The Kitchen Renovation.
The Brick Wall.


I’d show you a picture of them but they look like pretty much anything else in a cardboard box.

So NOW the work begins. Oh my God. I can’t believe I just said “the work begins”.  The work has been going on since about last April.  That’s when this whole ridiculous fiasco began.  With me deciding, pretty much on a whim, that I was going to rip up my kitchen floor and install radiant heating and  composite tiles.

The kitchen has been a mess since then. And so have my nails.

Even though the cabinets are here, I’m not ready to have them installed yet. I want to wait until the sink, stove and fridge are here, plus I still need to rip out the rest of the old kitchen, repair the floor and paint and repair the walls.

I couldn’t do any of that until I knew when the cabinets were coming. And, as is often the case with renovating, I had no idea when they were coming until the delivery people called to tell me they were on their way.

One of the walls I need to paint and repair is this brick wall.


Brick Wall

It’s only the slightest bit of a mess. Compared to say,  a port-a-potty beside a Mexican restaurant beside a construction site, it’s positively pristine.   I found the brick wall behind my old pantry. Well, behind the drywall that was behind the pantry actually. If you missed it, I highly suggest you watch the video of my mother Betty ripping out the drywall in her Fitflops.

My house was built around 1840 (I wish I knew the exact date and everyone who lived here and all that stuff, but I don’t), and every 50 years  or so someone puts on a little addition.  Because of that the house has several brick walls inside, all which were the home’s exterior wall at some point.

When we first unearthed, or unsheetrocked I suppose, the wall I was hoping I could maybe strip it and leave the brick.  It’s partly painted, partly stained and has big chunks of missing bricks.  All the better to hide a body in I suppose.  Or body parts at least.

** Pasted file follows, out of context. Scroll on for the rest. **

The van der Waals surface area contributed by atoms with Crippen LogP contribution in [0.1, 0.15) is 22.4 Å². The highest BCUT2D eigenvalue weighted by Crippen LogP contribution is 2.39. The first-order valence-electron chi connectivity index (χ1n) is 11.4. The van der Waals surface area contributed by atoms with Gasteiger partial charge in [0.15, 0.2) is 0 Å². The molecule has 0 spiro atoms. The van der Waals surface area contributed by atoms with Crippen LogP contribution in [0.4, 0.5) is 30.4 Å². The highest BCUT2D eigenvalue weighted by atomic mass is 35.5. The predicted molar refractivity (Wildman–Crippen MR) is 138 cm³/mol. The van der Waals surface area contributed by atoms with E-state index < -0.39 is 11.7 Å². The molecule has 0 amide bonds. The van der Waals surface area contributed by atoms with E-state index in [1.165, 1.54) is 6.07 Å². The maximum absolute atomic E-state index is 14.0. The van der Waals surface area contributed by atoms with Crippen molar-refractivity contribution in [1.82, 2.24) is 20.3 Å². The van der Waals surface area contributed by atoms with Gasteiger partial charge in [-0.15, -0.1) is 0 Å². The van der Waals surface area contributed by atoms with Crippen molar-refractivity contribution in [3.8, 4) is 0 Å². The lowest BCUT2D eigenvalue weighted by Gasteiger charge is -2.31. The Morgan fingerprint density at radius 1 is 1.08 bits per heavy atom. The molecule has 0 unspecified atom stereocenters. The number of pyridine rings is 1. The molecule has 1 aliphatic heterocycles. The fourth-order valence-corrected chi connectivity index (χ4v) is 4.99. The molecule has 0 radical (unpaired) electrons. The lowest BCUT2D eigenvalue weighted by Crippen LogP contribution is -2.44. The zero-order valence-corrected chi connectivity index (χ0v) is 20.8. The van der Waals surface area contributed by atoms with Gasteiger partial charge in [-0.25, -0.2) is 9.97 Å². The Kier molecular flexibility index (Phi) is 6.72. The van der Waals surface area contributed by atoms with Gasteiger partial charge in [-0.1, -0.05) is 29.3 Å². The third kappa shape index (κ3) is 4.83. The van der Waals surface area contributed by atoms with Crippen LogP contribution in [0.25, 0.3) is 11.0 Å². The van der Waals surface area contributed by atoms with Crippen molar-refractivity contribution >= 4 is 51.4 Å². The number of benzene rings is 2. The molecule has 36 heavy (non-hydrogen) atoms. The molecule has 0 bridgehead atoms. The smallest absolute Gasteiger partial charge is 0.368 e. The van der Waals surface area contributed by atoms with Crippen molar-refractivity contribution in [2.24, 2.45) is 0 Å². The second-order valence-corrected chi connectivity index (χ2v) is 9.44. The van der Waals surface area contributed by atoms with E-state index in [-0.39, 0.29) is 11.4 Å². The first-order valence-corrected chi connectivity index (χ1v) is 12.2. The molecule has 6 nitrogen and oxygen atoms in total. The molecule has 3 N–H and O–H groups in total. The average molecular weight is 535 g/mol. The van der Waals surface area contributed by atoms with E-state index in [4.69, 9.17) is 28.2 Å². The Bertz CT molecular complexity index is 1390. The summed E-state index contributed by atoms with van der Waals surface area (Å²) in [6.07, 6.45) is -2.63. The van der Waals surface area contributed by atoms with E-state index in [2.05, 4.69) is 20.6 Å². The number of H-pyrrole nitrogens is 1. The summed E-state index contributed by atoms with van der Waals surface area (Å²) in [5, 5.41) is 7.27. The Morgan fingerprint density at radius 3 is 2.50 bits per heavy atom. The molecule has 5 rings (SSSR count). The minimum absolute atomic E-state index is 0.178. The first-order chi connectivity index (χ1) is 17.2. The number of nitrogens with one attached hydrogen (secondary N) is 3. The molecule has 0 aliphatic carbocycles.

After further consideration and consultation with my psychic, my social worker, letter carrier, neighbour, plumber, counsellor, councillor and cats, I’ve decided to paint the wall white.  It will go better with the Scandinavian feel I’m going for AND it’ll be easier.  Pretty much everyone agreed, except the cats, but they’re assholes.


Brick Wall 2

My interior designer Carol Reed and my sister with the pink suede tool belt are walking me through the disaster of the brick wall.

Carol sent me these inspiration photos of a variety of painted brick wall finishes.  Because there’s more than one way to piss off a cat.

White Brick Wall

This wall is straight up, painted white. No distressing, no whitewashing. Just a beautiful, clean, white, brick wall.

3- Brick Walls

And here, ladies and gentlemen, we have various brick walls in various stages of distress.  I really, really love the middle one, but again, it isn’t quite right for the space I’m envisioning. “The space I’m envisioning” Hah!  I sound like a snot.  The point is, I want it a little cleaner looking, something closer to the wall on the right.  That wall looks fairly solid with a bit of shading and shadowing which looks very natural and authentic.

Two Brick Walls
The wall on the right here is nice, but it’s completely whitewashed and I can’t really do that without stripping my entire brick wall.  The one on the left looks pretty good though.